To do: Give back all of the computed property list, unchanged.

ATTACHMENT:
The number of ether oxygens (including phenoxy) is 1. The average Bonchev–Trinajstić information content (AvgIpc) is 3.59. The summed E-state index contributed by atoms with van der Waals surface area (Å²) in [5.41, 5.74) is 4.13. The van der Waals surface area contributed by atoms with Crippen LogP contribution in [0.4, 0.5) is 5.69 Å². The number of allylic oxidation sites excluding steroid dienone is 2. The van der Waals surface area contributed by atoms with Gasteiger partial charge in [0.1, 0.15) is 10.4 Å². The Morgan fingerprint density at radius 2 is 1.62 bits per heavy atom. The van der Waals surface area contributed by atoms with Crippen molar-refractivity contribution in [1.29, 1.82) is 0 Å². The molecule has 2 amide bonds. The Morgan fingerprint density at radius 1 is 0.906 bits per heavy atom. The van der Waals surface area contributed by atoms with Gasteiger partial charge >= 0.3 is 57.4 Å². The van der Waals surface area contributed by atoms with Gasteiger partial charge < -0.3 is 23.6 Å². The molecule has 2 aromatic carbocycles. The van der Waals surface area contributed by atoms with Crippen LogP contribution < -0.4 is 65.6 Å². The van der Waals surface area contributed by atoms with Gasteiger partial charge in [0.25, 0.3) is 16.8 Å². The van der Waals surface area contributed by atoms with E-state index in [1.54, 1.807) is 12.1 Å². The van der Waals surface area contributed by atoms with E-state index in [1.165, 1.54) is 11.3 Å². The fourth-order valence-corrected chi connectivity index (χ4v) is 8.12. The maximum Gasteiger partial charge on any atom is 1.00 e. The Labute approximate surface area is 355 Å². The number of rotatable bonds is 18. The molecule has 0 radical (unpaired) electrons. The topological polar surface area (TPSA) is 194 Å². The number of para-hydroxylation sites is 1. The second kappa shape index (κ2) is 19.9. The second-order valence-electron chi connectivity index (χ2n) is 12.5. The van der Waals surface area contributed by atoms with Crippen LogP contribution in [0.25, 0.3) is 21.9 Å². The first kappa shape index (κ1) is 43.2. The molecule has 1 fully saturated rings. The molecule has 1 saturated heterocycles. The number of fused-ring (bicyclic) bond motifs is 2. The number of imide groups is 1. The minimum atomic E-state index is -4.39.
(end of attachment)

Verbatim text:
The number of ether oxygens (including phenoxy) is 1. The average Bonchev–Trinajstić information content (AvgIpc) is 3.59. The summed E-state index contributed by atoms with van der Waals surface area (Å²) in [5.41, 5.74) is 4.13. The van der Waals surface area contributed by atoms with Crippen LogP contribution in [0.4, 0.5) is 5.69 Å². The number of allylic oxidation sites excluding steroid dienone is 2. The van der Waals surface area contributed by atoms with Gasteiger partial charge in [0.1, 0.15) is 10.4 Å². The Morgan fingerprint density at radius 2 is 1.62 bits per heavy atom. The van der Waals surface area contributed by atoms with Crippen molar-refractivity contribution in [1.29, 1.82) is 0 Å². The molecule has 2 amide bonds. The Morgan fingerprint density at radius 1 is 0.906 bits per heavy atom. The van der Waals surface area contributed by atoms with Gasteiger partial charge >= 0.3 is 57.4 Å². The van der Waals surface area contributed by atoms with Gasteiger partial charge < -0.3 is 23.6 Å². The molecule has 2 aromatic carbocycles. The van der Waals surface area contributed by atoms with Crippen LogP contribution < -0.4 is 65.6 Å². The van der Waals surface area contributed by atoms with Gasteiger partial charge in [0.25, 0.3) is 16.8 Å². The van der Waals surface area contributed by atoms with E-state index in [1.54, 1.807) is 12.1 Å². The van der Waals surface area contributed by atoms with E-state index in [1.165, 1.54) is 11.3 Å². The fourth-order valence-corrected chi connectivity index (χ4v) is 8.12. The maximum Gasteiger partial charge on any atom is 1.00 e. The Labute approximate surface area is 355 Å². The number of rotatable bonds is 18. The molecule has 0 radical (unpaired) electrons. The topological polar surface area (TPSA) is 194 Å². The number of para-hydroxylation sites is 1. The second kappa shape index (κ2) is 19.9. The second-order valence-electron chi connectivity index (χ2n) is 12.5. The van der Waals surface area contributed by atoms with Crippen LogP contribution in [0.25, 0.3) is 21.9 Å². The first kappa shape index (κ1) is 43.2. The molecule has 1 fully saturated rings. The molecule has 1 saturated heterocycles. The number of fused-ring (bicyclic) bond motifs is 2. The number of imide groups is 1. The minimum atomic E-state index is -4.39.